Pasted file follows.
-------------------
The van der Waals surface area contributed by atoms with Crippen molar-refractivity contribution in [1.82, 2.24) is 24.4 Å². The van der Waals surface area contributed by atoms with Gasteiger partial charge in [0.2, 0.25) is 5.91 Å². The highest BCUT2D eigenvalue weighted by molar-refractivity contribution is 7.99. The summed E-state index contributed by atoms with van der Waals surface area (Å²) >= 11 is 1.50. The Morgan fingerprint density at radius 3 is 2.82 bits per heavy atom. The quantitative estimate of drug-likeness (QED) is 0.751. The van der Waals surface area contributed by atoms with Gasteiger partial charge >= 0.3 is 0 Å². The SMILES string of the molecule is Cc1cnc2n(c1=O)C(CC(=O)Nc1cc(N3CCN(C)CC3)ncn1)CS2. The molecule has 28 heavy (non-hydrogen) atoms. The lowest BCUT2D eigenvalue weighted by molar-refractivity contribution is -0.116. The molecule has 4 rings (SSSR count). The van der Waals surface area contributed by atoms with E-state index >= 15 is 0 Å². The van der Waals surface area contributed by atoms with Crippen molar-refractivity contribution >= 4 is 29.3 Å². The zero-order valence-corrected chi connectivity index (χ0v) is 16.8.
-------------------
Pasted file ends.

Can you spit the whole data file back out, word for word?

The van der Waals surface area contributed by atoms with Crippen molar-refractivity contribution in [1.82, 2.24) is 24.4 Å². The van der Waals surface area contributed by atoms with Gasteiger partial charge in [0.2, 0.25) is 5.91 Å². The highest BCUT2D eigenvalue weighted by molar-refractivity contribution is 7.99. The summed E-state index contributed by atoms with van der Waals surface area (Å²) >= 11 is 1.50. The Morgan fingerprint density at radius 3 is 2.82 bits per heavy atom. The quantitative estimate of drug-likeness (QED) is 0.751. The van der Waals surface area contributed by atoms with Gasteiger partial charge >= 0.3 is 0 Å². The SMILES string of the molecule is Cc1cnc2n(c1=O)C(CC(=O)Nc1cc(N3CCN(C)CC3)ncn1)CS2. The molecule has 28 heavy (non-hydrogen) atoms. The lowest BCUT2D eigenvalue weighted by molar-refractivity contribution is -0.116. The molecule has 4 rings (SSSR count). The van der Waals surface area contributed by atoms with E-state index >= 15 is 0 Å². The van der Waals surface area contributed by atoms with Crippen molar-refractivity contribution >= 4 is 29.3 Å². The zero-order valence-corrected chi connectivity index (χ0v) is 16.8.